stoa of Attalos
The Stoa of Attalos or Attalus located in the east side of
archaeological site of the Ancient Agora in Athens just oposite the
Adrianou street in Monastiraki. The Stoa of Attalos was built around
150 BC, by Attalos II, King of Pergamos as a donation to Athens. The
construction of the building began in 159 BC and ended in 138 BC.
The building was the largest in length in Greece during the
antiquity. It was rebuilt in the same style and shape from 1953 to
1956 by the American School of Archaeology with funding from JD.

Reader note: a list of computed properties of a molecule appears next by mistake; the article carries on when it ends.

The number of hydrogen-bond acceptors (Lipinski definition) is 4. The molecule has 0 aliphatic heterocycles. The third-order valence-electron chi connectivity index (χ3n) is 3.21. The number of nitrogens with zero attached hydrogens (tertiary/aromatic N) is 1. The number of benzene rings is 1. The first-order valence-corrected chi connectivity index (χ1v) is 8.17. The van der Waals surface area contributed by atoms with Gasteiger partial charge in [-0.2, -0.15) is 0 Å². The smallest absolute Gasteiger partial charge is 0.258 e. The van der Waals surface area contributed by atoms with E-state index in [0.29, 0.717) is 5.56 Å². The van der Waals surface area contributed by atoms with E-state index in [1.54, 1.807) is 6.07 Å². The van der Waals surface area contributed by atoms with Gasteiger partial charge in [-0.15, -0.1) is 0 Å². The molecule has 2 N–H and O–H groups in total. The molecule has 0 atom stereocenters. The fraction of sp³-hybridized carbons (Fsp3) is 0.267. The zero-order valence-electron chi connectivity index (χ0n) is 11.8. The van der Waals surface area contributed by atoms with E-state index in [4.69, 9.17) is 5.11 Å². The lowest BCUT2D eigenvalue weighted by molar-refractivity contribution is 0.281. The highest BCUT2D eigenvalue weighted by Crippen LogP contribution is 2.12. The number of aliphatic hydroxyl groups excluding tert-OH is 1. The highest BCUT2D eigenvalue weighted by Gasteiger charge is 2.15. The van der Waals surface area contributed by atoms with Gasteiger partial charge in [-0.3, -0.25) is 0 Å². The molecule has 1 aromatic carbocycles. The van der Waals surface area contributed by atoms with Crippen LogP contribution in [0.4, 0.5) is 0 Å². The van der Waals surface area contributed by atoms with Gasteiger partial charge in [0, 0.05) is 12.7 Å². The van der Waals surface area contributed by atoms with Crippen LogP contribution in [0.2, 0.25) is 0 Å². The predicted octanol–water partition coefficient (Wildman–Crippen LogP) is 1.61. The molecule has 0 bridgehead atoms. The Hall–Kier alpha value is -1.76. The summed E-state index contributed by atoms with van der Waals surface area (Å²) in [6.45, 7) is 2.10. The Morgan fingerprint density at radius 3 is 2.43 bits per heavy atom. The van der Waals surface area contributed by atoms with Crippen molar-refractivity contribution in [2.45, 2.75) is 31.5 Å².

Rockefeller and now houses the Museum of Ancient Agora in Athens.
Typical of Hellenistic art, the stoa is a large-scale building. It
has two floors: the ground floor belongs to the Doric style and the
first floor to the Ionic style, the two levels are connected by two
staircases located at the ends of the building.
The walls are made of limestone, the facade from marble of Penteli
and the roof is covered with tiles.
The stoa during the antiquity had shops that where leased by the
State of Athens. It was therefore an ancient shopping mall but also
a place of sociability where citizens use to gather and discuss
while sheltering from the sun during the summer and the cold in the
In the stoa of Attalos was signed the Treaty of the European Union
enlargement in 2003.
Pictures of the stoa of Attalos
Stoa of Attalus side view
front view from Thission
all pictures are copyright 2003
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